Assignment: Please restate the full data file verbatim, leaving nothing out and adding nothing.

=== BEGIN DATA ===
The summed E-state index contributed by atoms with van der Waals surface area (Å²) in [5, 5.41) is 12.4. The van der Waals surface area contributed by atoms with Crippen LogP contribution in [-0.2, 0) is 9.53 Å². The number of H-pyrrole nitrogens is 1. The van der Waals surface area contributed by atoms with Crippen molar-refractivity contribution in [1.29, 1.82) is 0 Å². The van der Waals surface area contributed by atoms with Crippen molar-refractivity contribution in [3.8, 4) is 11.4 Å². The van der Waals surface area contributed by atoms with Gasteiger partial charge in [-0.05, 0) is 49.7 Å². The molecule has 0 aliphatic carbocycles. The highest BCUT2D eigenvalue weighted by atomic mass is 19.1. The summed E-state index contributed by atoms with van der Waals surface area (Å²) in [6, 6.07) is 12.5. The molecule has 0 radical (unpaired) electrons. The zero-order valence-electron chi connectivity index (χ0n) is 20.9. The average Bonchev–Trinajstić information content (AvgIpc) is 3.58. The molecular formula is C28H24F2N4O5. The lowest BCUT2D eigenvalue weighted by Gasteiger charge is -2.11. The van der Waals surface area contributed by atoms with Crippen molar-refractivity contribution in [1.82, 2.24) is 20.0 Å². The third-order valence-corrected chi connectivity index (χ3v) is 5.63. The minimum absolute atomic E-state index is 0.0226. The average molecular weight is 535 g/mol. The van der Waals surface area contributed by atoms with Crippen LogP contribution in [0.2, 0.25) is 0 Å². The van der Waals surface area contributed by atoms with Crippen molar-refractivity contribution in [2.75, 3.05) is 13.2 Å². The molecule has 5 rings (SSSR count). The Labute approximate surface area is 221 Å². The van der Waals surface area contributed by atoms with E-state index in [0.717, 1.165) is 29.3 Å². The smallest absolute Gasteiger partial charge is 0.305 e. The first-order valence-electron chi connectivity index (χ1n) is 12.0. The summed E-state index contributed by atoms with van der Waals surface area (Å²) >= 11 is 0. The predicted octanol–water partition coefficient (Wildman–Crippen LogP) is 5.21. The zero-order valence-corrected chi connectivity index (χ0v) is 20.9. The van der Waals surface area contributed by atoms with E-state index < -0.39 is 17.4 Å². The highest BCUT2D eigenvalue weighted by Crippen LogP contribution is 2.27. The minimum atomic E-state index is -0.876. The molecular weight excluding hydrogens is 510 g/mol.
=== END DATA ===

The summed E-state index contributed by atoms with van der Waals surface area (Å²) in [5, 5.41) is 12.4. The van der Waals surface area contributed by atoms with Crippen LogP contribution in [-0.2, 0) is 9.53 Å². The number of H-pyrrole nitrogens is 1. The van der Waals surface area contributed by atoms with Crippen molar-refractivity contribution in [1.29, 1.82) is 0 Å². The van der Waals surface area contributed by atoms with Crippen molar-refractivity contribution in [3.8, 4) is 11.4 Å². The van der Waals surface area contributed by atoms with Gasteiger partial charge in [-0.05, 0) is 49.7 Å². The molecule has 0 aliphatic carbocycles. The highest BCUT2D eigenvalue weighted by atomic mass is 19.1. The summed E-state index contributed by atoms with van der Waals surface area (Å²) in [6, 6.07) is 12.5. The molecule has 0 radical (unpaired) electrons. The zero-order valence-electron chi connectivity index (χ0n) is 20.9. The average Bonchev–Trinajstić information content (AvgIpc) is 3.58. The molecular formula is C28H24F2N4O5. The lowest BCUT2D eigenvalue weighted by Gasteiger charge is -2.11. The van der Waals surface area contributed by atoms with Crippen molar-refractivity contribution in [1.82, 2.24) is 20.0 Å². The third-order valence-corrected chi connectivity index (χ3v) is 5.63. The minimum absolute atomic E-state index is 0.0226. The average molecular weight is 535 g/mol. The van der Waals surface area contributed by atoms with Crippen LogP contribution in [0.2, 0.25) is 0 Å². The van der Waals surface area contributed by atoms with Crippen molar-refractivity contribution in [2.75, 3.05) is 13.2 Å². The molecule has 5 rings (SSSR count). The Labute approximate surface area is 221 Å². The van der Waals surface area contributed by atoms with E-state index in [0.717, 1.165) is 29.3 Å². The smallest absolute Gasteiger partial charge is 0.305 e. The first-order valence-electron chi connectivity index (χ1n) is 12.0. The summed E-state index contributed by atoms with van der Waals surface area (Å²) >= 11 is 0. The predicted octanol–water partition coefficient (Wildman–Crippen LogP) is 5.21. The zero-order valence-corrected chi connectivity index (χ0v) is 20.9. The van der Waals surface area contributed by atoms with E-state index < -0.39 is 17.4 Å². The highest BCUT2D eigenvalue weighted by Crippen LogP contribution is 2.27. The minimum atomic E-state index is -0.876. The molecular weight excluding hydrogens is 510 g/mol.